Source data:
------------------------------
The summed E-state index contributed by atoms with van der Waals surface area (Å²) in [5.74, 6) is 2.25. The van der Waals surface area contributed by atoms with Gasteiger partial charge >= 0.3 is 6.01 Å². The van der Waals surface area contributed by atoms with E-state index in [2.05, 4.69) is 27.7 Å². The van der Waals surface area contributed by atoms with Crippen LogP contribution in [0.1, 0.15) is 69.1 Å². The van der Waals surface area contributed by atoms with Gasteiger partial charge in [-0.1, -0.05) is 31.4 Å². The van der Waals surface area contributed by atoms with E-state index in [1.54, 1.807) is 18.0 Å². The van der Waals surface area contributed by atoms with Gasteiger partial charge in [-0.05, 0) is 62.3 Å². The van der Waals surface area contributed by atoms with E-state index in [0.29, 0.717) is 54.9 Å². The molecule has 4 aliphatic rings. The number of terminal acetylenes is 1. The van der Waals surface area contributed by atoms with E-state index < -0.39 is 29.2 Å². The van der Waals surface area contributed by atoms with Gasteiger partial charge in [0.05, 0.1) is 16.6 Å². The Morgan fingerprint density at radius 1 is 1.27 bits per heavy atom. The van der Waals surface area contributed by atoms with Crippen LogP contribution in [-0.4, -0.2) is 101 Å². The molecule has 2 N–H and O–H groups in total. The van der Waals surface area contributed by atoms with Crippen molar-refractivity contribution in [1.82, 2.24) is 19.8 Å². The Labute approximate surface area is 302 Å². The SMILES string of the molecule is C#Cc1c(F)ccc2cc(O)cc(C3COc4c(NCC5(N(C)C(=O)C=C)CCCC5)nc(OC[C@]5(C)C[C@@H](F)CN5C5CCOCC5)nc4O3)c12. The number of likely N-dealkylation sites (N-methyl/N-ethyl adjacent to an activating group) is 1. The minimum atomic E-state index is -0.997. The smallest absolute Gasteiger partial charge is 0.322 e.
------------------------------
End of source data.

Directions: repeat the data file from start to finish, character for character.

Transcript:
The summed E-state index contributed by atoms with van der Waals surface area (Å²) in [5.74, 6) is 2.25. The van der Waals surface area contributed by atoms with Gasteiger partial charge >= 0.3 is 6.01 Å². The van der Waals surface area contributed by atoms with E-state index in [2.05, 4.69) is 27.7 Å². The van der Waals surface area contributed by atoms with Crippen LogP contribution in [0.1, 0.15) is 69.1 Å². The van der Waals surface area contributed by atoms with Gasteiger partial charge in [-0.1, -0.05) is 31.4 Å². The van der Waals surface area contributed by atoms with E-state index in [1.54, 1.807) is 18.0 Å². The van der Waals surface area contributed by atoms with Gasteiger partial charge in [-0.05, 0) is 62.3 Å². The van der Waals surface area contributed by atoms with E-state index in [0.29, 0.717) is 54.9 Å². The molecule has 4 aliphatic rings. The number of terminal acetylenes is 1. The van der Waals surface area contributed by atoms with E-state index < -0.39 is 29.2 Å². The van der Waals surface area contributed by atoms with Gasteiger partial charge in [0.05, 0.1) is 16.6 Å². The Morgan fingerprint density at radius 1 is 1.27 bits per heavy atom. The van der Waals surface area contributed by atoms with Crippen LogP contribution in [-0.4, -0.2) is 101 Å². The molecule has 2 N–H and O–H groups in total. The van der Waals surface area contributed by atoms with Crippen molar-refractivity contribution in [1.82, 2.24) is 19.8 Å². The Labute approximate surface area is 302 Å². The SMILES string of the molecule is C#Cc1c(F)ccc2cc(O)cc(C3COc4c(NCC5(N(C)C(=O)C=C)CCCC5)nc(OC[C@]5(C)C[C@@H](F)CN5C5CCOCC5)nc4O3)c12. The number of likely N-dealkylation sites (N-methyl/N-ethyl adjacent to an activating group) is 1. The minimum atomic E-state index is -0.997. The smallest absolute Gasteiger partial charge is 0.322 e.